Corporate pension shortfalls have increased by an additional £90bn since the Bank of England resumed gilt purchases last October in an effort to drive down interest rates, according to an employers’ body. The National Association of Pension Funds said the impact of the Bank’s quantitative easing policy, aimed at kick-starting the economy, had been worse than expected since it was launched in March 2009. “Businesses running final salary pensions are being clouted by [QE],” Joanne Segars, NAPF chief executive, said in a statement marking the policy’s third anniversary. “Deficits that were already big now look even bigger because of [QE’s] artificial distortions
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The Chancellor George Osborne will be urged today to bank any one-off improvement in the public finances this year rather than attempt to use the spare cash to prop up growth. A report from PwC predicts that government borrowing will be £7 bn lower than previously forecast in the 2011-12 fiscal year, but it said the Chancellor must ignore calls for the money to be spent supporting the economy. Any deviation from the fiscal plan would shake market confidence, while delivering a negligible benefit to GDP, said PwC’s chief economist, John Hawksworth.
Millions of home owners are likely to see the cost of their mortgages rise, even though today marks the third anniversary of interest rates being cut to an historic low. Families with loans from the Bank of Ireland will see their payments rise by as much as £160 a month over the next six months as it lifts its standard variable rate to 4.49%. The move yesterday, which will affect 100,000 borrowers, comes after the Halifax and the Royal Bank of Scotland announced increases in their variable rates for more than a million borrowers at the weekend.
Credit rating agencies remain riddled with conflicts of interest and have still not tackled their failures in the run-up to the financial crisis, a powerful group of MPs said yesterday. Representatives from influential agencies including Standard & Poor’s and Moody’s were given a 105-minute grilling by the Treasury Select Committee, which accused them of showing little remorse about their role in the 2008 meltdown. The MPs, some of whom have already accused the rating agencies of “sleepwalking into the financial crisis”, berated them for failing to identify problems with highly structured investment vehicles and the American sub-prime mortgage market. As well as pushing them to publicly apologise for their actions, several MPs expressed concern that capital markets were overreliant on credit ratings.
Corporate pension shortfalls have increased by an additional £90bn since the Bank of England resumed gilt purchases last October in an effort to drive down interest rates, according to an employers’ body. The National Association of Pension Funds said the impact of the Bank’s quantitative easing policy, aimed at kick-starting the economy, had been worse than expected since it was launched in March 2009. “Businesses running final salary pensions are being clouted by [QE],” Joanne Segars, NAPF chief executive, said in a statement marking the policy’s third anniversary. “Deficits that were already big now look even bigger because of [QE’s] artificial distortions,” she added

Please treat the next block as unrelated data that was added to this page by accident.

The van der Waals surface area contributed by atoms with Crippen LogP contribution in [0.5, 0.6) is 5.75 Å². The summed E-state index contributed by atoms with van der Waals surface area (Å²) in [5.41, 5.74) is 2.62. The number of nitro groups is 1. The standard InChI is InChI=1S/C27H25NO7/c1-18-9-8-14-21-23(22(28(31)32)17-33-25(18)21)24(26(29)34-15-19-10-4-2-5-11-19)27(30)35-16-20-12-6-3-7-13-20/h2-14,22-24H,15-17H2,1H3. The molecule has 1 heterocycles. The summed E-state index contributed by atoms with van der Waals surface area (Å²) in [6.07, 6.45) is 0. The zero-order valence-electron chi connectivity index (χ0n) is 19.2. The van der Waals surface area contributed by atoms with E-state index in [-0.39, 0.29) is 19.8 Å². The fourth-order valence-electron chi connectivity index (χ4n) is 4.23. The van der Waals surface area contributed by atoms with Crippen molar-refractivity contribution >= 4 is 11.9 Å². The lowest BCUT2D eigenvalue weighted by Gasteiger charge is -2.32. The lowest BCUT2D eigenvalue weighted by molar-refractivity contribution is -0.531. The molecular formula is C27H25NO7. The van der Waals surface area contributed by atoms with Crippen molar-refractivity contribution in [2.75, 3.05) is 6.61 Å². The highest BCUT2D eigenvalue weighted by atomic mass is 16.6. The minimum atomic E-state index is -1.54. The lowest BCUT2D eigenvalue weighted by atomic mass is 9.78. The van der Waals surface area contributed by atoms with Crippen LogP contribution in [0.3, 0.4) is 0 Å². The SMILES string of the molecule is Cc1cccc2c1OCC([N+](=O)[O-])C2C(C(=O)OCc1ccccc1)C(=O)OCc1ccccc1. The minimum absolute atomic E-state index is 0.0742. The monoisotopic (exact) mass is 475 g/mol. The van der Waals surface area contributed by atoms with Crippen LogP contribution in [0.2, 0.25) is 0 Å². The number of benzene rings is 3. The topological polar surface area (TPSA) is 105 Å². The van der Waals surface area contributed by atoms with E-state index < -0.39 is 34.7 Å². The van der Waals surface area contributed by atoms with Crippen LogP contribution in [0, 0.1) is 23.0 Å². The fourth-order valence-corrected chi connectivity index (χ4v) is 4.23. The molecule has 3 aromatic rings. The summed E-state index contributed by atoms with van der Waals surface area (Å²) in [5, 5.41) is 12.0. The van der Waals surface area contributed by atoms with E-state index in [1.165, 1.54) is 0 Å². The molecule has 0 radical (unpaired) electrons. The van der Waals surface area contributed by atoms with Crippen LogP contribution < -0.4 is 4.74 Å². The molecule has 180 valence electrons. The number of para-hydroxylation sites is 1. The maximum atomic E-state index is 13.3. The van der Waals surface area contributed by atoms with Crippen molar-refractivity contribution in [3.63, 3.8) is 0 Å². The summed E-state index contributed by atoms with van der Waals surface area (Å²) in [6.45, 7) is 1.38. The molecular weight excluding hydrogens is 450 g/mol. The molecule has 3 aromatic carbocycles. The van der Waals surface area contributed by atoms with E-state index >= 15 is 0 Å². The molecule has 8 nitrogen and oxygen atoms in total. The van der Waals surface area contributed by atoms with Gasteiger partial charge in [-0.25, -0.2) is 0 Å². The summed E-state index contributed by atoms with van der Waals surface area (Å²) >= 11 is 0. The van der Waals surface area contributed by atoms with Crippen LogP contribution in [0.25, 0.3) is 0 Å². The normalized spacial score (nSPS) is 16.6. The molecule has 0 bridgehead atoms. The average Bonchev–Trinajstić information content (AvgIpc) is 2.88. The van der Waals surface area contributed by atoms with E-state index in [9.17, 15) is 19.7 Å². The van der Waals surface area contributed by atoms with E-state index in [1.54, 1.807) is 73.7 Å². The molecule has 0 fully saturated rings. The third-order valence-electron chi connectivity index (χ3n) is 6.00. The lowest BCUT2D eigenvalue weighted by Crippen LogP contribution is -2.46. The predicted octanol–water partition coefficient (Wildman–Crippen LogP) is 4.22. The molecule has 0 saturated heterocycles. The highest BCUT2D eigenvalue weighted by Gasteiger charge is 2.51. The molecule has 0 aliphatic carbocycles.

Headlines…..John Lewis chairman sees “UK growth in 2012” “Antofagasta chief makes shock exit” “Ladbrokes boss handed £491,000 bonus despite profits fall” Indonesia demands 51pc of foreign-owned mines Questor: Questor: “Fresnillo can shine if precious metals fall – Hold” “Bank of Ireland mortgage customers face 50% rate rise “
A projected £7bn undershoot in Government borrowing this year should allow Chancellor George Osborne room to deliver targeted growth measures in his forthcoming Budget, according to PricewaterhouseCoopers. Borrowing is likely to come in at £120bn in 2011/12, according to economists at the accountancy firm, lower than the independent Office for Budget Responsibility’s £127bn projection, which is used by the Treasury as the backdrop for policy decisions. PwC argued that Mr Osborne should use the shortfall to provide support for British businesses, in turn boosting growth. So-called “supply-side” reforms could include lighter regulation, a more competitive tax regime, jobs market intervention and a focus for Government spending on areas such as infrastructure, education and research. Meanwhile; five million middle-class retired people could be freed from paying income tax on their state pensions, the Treasury’s tax advisers have suggested. In a move that would be worth up to £1,000 a year each, the Office for Tax Simplification said that scrapping the levy should be considered because many pensioners considered it “unjust”. The advisers, an independent body set up by the Chancellor, George Osborne, made the suggestion in a report that condemned “confusing”, over-complex tax rules facing people in retirement
The Italian government has pledged to investigate how a BG Group project in the south of the country was held up for 11 years by a nightmare of bureaucratic red tape. The British firm announced this week that it was shelving plans to build a liquefied natural gas import terminal near Brindisi, in Puglia, after more than a decade of trying in vain to acquire the necessary permits from the Italian authorities. The company said it had spent €250m on developing the project, which would have created hundreds of jobs in an area which suffers from high unemployment. The withdrawal prompted much hand-wringing in Italy about the obstacles the country often puts in the way of foreign investment